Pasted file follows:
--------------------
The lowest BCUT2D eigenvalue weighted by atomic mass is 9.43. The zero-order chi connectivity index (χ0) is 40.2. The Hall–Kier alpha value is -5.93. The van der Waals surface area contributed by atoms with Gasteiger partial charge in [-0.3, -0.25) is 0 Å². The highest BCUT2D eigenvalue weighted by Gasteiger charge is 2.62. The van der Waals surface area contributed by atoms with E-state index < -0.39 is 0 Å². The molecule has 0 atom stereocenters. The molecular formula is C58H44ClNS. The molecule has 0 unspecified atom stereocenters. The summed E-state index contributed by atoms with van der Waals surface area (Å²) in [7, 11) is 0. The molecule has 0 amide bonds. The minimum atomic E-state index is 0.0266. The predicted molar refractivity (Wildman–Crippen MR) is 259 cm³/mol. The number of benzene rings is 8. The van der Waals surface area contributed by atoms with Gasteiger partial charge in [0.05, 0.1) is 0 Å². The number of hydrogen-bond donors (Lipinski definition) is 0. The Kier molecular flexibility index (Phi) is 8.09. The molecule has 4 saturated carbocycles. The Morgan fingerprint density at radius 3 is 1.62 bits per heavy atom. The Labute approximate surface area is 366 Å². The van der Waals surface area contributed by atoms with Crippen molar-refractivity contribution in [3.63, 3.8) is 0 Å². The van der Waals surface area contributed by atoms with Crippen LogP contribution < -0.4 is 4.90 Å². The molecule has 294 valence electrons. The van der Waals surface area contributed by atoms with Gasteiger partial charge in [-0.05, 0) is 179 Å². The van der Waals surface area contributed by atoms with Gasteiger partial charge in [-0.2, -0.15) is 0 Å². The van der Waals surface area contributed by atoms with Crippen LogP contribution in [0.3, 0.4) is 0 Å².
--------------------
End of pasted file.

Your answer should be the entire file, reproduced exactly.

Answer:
The lowest BCUT2D eigenvalue weighted by atomic mass is 9.43. The zero-order chi connectivity index (χ0) is 40.2. The Hall–Kier alpha value is -5.93. The van der Waals surface area contributed by atoms with Gasteiger partial charge in [-0.3, -0.25) is 0 Å². The highest BCUT2D eigenvalue weighted by Gasteiger charge is 2.62. The van der Waals surface area contributed by atoms with E-state index < -0.39 is 0 Å². The molecule has 0 atom stereocenters. The molecular formula is C58H44ClNS. The molecule has 0 unspecified atom stereocenters. The summed E-state index contributed by atoms with van der Waals surface area (Å²) in [7, 11) is 0. The molecule has 0 amide bonds. The minimum atomic E-state index is 0.0266. The predicted molar refractivity (Wildman–Crippen MR) is 259 cm³/mol. The number of benzene rings is 8. The van der Waals surface area contributed by atoms with Gasteiger partial charge in [0.05, 0.1) is 0 Å². The number of hydrogen-bond donors (Lipinski definition) is 0. The Kier molecular flexibility index (Phi) is 8.09. The molecule has 4 saturated carbocycles. The Morgan fingerprint density at radius 3 is 1.62 bits per heavy atom. The Labute approximate surface area is 366 Å². The van der Waals surface area contributed by atoms with Crippen molar-refractivity contribution in [3.63, 3.8) is 0 Å². The van der Waals surface area contributed by atoms with Crippen LogP contribution < -0.4 is 4.90 Å². The molecule has 294 valence electrons. The van der Waals surface area contributed by atoms with Gasteiger partial charge in [-0.05, 0) is 179 Å². The van der Waals surface area contributed by atoms with Gasteiger partial charge in [-0.2, -0.15) is 0 Å². The van der Waals surface area contributed by atoms with Crippen LogP contribution in [0.3, 0.4) is 0 Å².